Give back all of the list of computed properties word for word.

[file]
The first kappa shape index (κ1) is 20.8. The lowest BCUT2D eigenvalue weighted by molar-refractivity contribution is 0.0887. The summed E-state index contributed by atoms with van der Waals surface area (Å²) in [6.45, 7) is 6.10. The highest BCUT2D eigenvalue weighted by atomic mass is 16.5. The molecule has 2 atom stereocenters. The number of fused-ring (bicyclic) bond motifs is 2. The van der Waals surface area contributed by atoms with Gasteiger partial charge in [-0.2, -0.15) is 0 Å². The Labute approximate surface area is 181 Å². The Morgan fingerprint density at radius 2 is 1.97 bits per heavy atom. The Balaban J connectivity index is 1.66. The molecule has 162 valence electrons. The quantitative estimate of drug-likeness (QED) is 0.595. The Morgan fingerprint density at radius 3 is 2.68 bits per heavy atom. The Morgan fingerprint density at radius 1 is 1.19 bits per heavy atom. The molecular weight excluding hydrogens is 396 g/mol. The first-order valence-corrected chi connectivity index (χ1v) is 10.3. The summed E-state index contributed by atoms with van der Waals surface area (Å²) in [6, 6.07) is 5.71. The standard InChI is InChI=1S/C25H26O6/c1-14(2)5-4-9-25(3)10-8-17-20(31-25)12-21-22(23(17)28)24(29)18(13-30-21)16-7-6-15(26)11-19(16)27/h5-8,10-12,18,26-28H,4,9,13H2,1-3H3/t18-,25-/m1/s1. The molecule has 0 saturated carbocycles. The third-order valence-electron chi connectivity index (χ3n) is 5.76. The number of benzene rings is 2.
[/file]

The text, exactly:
The first kappa shape index (κ1) is 20.8. The lowest BCUT2D eigenvalue weighted by molar-refractivity contribution is 0.0887. The summed E-state index contributed by atoms with van der Waals surface area (Å²) in [6.45, 7) is 6.10. The highest BCUT2D eigenvalue weighted by atomic mass is 16.5. The molecule has 2 atom stereocenters. The number of fused-ring (bicyclic) bond motifs is 2. The van der Waals surface area contributed by atoms with Gasteiger partial charge in [-0.2, -0.15) is 0 Å². The Labute approximate surface area is 181 Å². The Morgan fingerprint density at radius 2 is 1.97 bits per heavy atom. The Balaban J connectivity index is 1.66. The molecule has 162 valence electrons. The quantitative estimate of drug-likeness (QED) is 0.595. The Morgan fingerprint density at radius 3 is 2.68 bits per heavy atom. The Morgan fingerprint density at radius 1 is 1.19 bits per heavy atom. The molecular weight excluding hydrogens is 396 g/mol. The first-order valence-corrected chi connectivity index (χ1v) is 10.3. The summed E-state index contributed by atoms with van der Waals surface area (Å²) in [6, 6.07) is 5.71. The standard InChI is InChI=1S/C25H26O6/c1-14(2)5-4-9-25(3)10-8-17-20(31-25)12-21-22(23(17)28)24(29)18(13-30-21)16-7-6-15(26)11-19(16)27/h5-8,10-12,18,26-28H,4,9,13H2,1-3H3/t18-,25-/m1/s1. The molecule has 0 saturated carbocycles. The third-order valence-electron chi connectivity index (χ3n) is 5.76. The number of benzene rings is 2.